Nowadays, it’s very hard to get by without a scanner at your disposal at home or in the office.
And although scanners may seem like simple devices, they’re not all the same. You can buy the one you think is the best, but it might still not be the one you actually need.
This is exactly the reason why I decided on writing this buying guide. I'm going to tell you all the details and criteria you should keep in mind when it's time to make a decision.
Understanding the Types of Scanners
The 3 most popular types are Flatbed scanners, Sheet-fed scanners, and portable scanners.
While there are other types like photo scanners, film and slide scanners, multifunctional (all-in-one) scanners, and specialty scanners, I’ll only be going through the 3 main types.
Best-suited for: Home scanning and photographers
Read more: Best Flatbed Scanners 2019
This one is the most common type and what usually comes to mind when speaking of scanners.
It gets its name from the glass flatbed that you lay your documents on to scan.
It’s good for scanning both photographs and documents alike, so if you’re looking for the most versatility out of your scanner, they’re the ideal choice.
On top of that, they usually have the highest resolutions and the most all-round features.
However, they have the largest footprints due to their fixed flatbed.
Flatbed scanners can only work with one document at a time as the documents have to be inserted onto the flatbed. So steer away from these if you’re going to be high-volume scanning.
Best-suited for: High-volume, bulk and office scanning
Sheet-fed scanners are the best option for offices where a lot of scanning will happen.
As the name implies, they work by feeding sheets into the scanner. The same mechanism found on printers or copier sheet feeders.
Unlike flatbeds, sheet-fed scanners can perform continuous scanning, which makes them suitable for bulk archiving –typical of offices.
Moreover, these scanners come with higher scanner speeds and duplex scanning capabilities which can save a lot of time and money that would otherwise be spent on consumables.
Best-suited for: On-the-go scanning and people who travel
Portable scanners are fit for exactly what their name implies: mobile and on-the-go scanning.
They’re usually very compact and lightweight.
However, to keep that small footprint, they compromise some of the speed and resolution.
Recent models come with both USB and battery-powered options as well as many connectivity options.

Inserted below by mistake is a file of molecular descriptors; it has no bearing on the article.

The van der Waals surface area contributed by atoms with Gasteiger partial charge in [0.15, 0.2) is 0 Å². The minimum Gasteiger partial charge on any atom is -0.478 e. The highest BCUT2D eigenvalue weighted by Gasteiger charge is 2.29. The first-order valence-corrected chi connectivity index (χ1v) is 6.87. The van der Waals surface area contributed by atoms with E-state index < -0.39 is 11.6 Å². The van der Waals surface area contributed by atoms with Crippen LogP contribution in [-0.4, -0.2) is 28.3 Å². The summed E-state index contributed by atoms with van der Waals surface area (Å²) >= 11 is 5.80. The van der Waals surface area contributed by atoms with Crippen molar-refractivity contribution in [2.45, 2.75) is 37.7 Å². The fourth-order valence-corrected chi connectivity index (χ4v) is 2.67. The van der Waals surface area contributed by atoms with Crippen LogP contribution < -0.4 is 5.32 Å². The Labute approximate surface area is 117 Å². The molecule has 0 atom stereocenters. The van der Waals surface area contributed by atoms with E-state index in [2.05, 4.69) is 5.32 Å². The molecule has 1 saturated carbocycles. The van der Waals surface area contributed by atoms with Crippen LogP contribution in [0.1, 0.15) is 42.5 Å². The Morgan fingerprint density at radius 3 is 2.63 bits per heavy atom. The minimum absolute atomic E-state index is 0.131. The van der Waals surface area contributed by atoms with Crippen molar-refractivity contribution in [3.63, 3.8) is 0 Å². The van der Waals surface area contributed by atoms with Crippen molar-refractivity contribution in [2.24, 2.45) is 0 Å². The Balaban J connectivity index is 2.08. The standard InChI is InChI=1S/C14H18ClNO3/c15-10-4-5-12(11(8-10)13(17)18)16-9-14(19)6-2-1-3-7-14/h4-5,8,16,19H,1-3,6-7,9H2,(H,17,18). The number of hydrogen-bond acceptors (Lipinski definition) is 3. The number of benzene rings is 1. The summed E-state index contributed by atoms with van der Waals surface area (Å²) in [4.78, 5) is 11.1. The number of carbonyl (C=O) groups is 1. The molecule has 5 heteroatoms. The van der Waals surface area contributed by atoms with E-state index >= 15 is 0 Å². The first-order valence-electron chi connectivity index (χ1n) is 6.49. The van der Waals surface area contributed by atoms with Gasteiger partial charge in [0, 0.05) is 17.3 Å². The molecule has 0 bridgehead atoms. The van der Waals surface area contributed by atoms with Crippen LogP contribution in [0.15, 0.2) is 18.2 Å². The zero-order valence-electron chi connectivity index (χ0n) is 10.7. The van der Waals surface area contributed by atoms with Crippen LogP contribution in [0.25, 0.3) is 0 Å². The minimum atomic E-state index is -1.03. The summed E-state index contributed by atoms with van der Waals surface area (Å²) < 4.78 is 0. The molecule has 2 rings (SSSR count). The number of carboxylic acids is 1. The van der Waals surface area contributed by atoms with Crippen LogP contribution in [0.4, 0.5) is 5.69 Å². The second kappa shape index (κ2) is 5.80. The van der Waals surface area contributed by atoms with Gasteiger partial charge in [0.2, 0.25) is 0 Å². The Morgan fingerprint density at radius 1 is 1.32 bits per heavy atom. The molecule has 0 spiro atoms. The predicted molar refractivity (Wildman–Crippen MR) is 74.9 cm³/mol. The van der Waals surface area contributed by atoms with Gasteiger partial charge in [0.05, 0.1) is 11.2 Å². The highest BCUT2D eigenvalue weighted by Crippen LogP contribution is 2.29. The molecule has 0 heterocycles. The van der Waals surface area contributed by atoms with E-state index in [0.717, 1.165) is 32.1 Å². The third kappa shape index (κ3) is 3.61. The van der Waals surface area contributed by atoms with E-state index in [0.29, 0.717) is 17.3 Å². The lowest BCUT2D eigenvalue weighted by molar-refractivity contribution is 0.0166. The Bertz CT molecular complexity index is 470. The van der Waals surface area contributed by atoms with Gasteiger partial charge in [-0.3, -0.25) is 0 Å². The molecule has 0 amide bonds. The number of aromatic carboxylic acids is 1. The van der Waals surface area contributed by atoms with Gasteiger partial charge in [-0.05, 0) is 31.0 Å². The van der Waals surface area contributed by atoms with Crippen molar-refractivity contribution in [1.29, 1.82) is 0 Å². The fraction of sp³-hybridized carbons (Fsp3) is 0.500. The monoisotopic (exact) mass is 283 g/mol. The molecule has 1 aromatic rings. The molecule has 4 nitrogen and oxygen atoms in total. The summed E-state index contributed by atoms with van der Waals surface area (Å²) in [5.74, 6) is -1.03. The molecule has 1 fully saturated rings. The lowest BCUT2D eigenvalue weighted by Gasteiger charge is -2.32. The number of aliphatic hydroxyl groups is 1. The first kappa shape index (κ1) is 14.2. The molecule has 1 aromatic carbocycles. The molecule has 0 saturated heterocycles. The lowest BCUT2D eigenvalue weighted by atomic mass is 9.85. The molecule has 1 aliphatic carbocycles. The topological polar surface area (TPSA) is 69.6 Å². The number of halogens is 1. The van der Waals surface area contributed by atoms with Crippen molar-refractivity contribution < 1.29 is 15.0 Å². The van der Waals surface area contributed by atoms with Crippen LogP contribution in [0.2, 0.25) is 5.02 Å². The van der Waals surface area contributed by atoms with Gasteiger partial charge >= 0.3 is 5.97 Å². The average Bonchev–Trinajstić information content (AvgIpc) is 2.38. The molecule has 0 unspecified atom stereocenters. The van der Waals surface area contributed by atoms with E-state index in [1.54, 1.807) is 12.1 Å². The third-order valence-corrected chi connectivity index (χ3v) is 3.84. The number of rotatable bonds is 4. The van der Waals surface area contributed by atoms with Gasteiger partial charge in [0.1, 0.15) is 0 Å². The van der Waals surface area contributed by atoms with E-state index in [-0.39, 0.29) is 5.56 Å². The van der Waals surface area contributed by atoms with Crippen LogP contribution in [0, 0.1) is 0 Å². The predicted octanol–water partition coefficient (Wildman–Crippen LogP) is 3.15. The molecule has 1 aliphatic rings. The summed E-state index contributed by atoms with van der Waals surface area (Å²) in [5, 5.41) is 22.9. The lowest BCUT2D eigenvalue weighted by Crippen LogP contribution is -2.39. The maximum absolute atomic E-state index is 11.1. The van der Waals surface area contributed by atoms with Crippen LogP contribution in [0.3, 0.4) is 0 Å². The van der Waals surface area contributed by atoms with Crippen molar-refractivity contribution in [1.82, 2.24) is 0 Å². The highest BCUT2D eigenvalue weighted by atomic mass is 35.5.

Understanding the Features
Once you’ve set your mind on the type of scanner that suits your needs, it’s time to give the features some thought.
What document size are you going to be scanning the most? Flatbed scanners are usually capable of working with A4 or Letter size documents. Some can scan up to A3 size.
The resolution of a scanner is measured in PPI (Pixels per Inch).
A higher resolution means more details to be captured from the original image. It also means your file size will be bigger.
If you’re going to scan text, a 200 PPI scanner will do the job while a 300 PPI one is good enough for pictures.
If you want to enlarge your photos, however, you should go for a scanner with higher resolutions such as a 600 PPI one.
Sometimes, you'll find the word "interpolated" on the list of features of the scanner.
This means that the resolution is enhanced digitally with the help of a software technology called interpolation.
This technology creates extra pixels to enlarge the image based on calculations associated with the surrounding pixels.
However, the more the interpolation that’s in play, the lower the resolution of the final result.
Make sure that the scanner you get is compatible with your operating system.
Most of the time, you’ll easily find a scanner that’s compatible with PC or Mac. However, finding one that’s compatible with Linux or Chromebook can be a little more difficult.
On top of that, some scanners may only offer basic features in the Mac-compatible models.
Connectivity and Software
It’s important to check out the connectivity options on your scanner. Some software or services can cost even more than the scanner itself.
In terms of software, Fujitsu is pretty good in this aspect, however, its devices can be a little expensive.
Without a doubt, Epson does a good job of combining quality and affordability. The more recent Canon models also offer great software.
A very interesting software is Evernote which allows you to export digital documents directly on the Cloud.
A PDF editor is also quite essential as well as some editing functions to adjust brightness, contrast, and remove noise.
Finally, an OCR (optical character recognition) software is a great way to convert your scanned text into Word or Excel files as well as PDFs that you can search in or edit.
A flatbed ADF can scan around 10 or 20 pages.
However, portable models can go as low as single-sheet scanning and may need to be hand-fed each individual page.
Desktop scanners, on the other hand, can handle 50 sheets or more at a time.
Scanning speed is measured in PPM (pages per minute. However, this may include the double-sided option or only the single-side pages –so make sure to check the manufacturer’s information.
The speed will depend on the resolution you choose, the paper size, and whether the scans are in black, greyscale, or in color.
Duplex scanning is mostly exclusive to desktop scanners as they are capable of executing double-sided scans in a single pass.
It’s an excellent way to save time as well as paper.
Although you can find it on flatbed scanners, it requires manual intervention as you have to turn the paper yourself.
This doesn’t necessarily save time, but it does save paper and that’s good enough.